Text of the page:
Wilder, on the other hand, has been the absolute model of consistency outside of the ring and inside as well. Whether he’s facing a guy who is totally out of his league (Dominic Breazeale, Bermane Stiverne) or a real threat like Ortiz, Wilder has a very similar approach. The only time we saw that approach change was against Fury.
Fury appeared to get into Wilder’s head the first time around. The Gypsy King played the jester role so well that it forced Wilder — a man know for his very unorthodox punching angles — to be highly undisciplined with his punches.
But despite the fact that Wilder landed just 17% of his power punches — after landing 55% in his previous eight fights per CompuBox tracking — it’s pretty clear that Wilder’s big shots were more impactful. His two knockdowns in the fight are what made the fight a draw.
It seems like an obvious statement, but this rematch will simply come down to who can improve their game plan most.
Wilder-Fury II Betting Picks
One thing I always like to think about before betting a boxing match is what is the least likely outcome for each fighter. For Wilder, it would be a win on points. For Fury, it would be a victory via stoppage. That should open more betting avenues for you.
For example, if you think Wilder is worth a bet to win at -110, what about getting +150 on Wilder to win inside the distance? Same goes for Fury. If you want to bet the Brit at -110, what about +150 on Fury to win via decision? Of course, it would suck to have the fighter you backed win and not get paid, but it’s just something to keep in mind.
That being said, my money will be on Wilder to win this fight. Not only do I think he wins this fight more than 50% of the time (the odds imply this is a coin flip), I also remain skeptical of Tyson Fury’s strategy for the rematch.
Fury has seemingly become obsessed with the notion that he won’t be able to win this fight on the cards and thus switched trainers, swapping Ben Davison for SugarHill Steward 10 weeks ago. The Gypsy King says the decision was made because Davison was more of a technical trainer, refining Fury’s agility and movement, while he expected Steward to improve his power.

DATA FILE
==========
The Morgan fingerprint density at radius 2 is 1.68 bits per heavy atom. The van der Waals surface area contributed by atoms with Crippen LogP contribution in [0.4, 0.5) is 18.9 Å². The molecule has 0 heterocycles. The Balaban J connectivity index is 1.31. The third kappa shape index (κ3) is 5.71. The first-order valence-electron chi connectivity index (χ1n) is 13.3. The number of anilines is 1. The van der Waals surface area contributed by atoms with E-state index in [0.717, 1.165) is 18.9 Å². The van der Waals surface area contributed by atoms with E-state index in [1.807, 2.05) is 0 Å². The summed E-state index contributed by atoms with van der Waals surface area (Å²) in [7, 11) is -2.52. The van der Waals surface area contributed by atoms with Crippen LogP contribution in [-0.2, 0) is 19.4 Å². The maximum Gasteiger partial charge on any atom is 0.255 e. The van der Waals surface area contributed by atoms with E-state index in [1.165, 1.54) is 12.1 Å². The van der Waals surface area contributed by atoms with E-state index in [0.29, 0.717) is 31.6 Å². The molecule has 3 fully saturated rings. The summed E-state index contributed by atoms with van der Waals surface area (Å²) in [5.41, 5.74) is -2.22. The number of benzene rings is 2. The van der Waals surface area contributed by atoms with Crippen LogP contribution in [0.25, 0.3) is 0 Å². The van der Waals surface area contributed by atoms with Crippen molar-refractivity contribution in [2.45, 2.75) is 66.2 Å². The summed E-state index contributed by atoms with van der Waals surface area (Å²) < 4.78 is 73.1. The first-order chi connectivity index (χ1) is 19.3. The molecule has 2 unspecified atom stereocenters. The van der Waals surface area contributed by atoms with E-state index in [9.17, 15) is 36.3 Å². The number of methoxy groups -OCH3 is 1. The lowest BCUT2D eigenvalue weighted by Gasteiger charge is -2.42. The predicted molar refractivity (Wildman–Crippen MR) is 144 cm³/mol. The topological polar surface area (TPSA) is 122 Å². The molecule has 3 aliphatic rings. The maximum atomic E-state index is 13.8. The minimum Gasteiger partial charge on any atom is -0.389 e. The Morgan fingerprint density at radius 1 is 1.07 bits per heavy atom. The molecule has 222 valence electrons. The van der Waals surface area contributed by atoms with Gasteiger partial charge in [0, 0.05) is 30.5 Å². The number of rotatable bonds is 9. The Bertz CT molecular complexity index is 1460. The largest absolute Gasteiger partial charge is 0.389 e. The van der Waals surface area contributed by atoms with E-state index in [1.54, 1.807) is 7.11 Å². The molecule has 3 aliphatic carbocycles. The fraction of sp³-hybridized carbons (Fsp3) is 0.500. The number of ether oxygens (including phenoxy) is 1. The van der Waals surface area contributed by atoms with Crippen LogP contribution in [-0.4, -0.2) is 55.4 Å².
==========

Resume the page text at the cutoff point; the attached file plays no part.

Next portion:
Who knows whether Fury’s antics are just that or if he actually is going for broke with his “I’m going to knock him out in the second round,” chatter, but if you’re taking Fury at his word, it’s a weird decision and one that will be criticized if The Gypsy King bites off more than he can chew.
In my mind, Fury’s best path to victory was to deploy the same stick-and-move strategy that earned him his famous upset over Wladimir Klitschko and the draw with Wilder. Trying to brawl with the best power-puncher the sport has ever seen? Doesn’t seem smart for anybody, especially someone who built his career on boxing more than punching.
As for Wilder, I’m confident he will find his moment in this fight. Whether it comes in the early going or towards the end of the fight, The Bronze Bomber has shown us 41 times that all it takes a split-second for him to find a home for his right hand.
I expect Wilder to be aggressive from the opening bell and will take a half-unit shot on him to win inside the first three rounds. If Fury is really thinking about trying to shut the lights out on Wilder in the first two rounds that means he will take a risk and I’m happy to take these odds on him paying for that risk.
Since I’m taking the 9-1 on the early KO prop, I’ll forego the added risk on betting Wilder to win inside the distance and just take -110 (MGM) on Wilder to win. — Leboff
The Bet(s): Wilder (-110) | Wilder To Win in Rounds 1-3 (+900)
Fury proved that he has heart and skill in the first fight, but Wilder is a generational talent in the heavyweight division. He has already defended his WBC heavyweight title 10 times, which puts him in impressive company.
More importantly, though, Wilder has more ways to win this fight. As noted above, Wilder’s inaccuracy hindered him in the first fight. Part of that was Fury’s movement, but it was also Wilder’s flawed approach. Wilder has a reputation of learning from his mistakes in rematches — Stiverne, Ortiz.
I like Wilder to win and I like Wilder to win by knockout, but I’m also betting the draw, because that first fight showed how unpredictable things can be if a fight goes to the cards. — Smith
The Bet(s): Wilder to win (-110) | Wilder by KO (+125)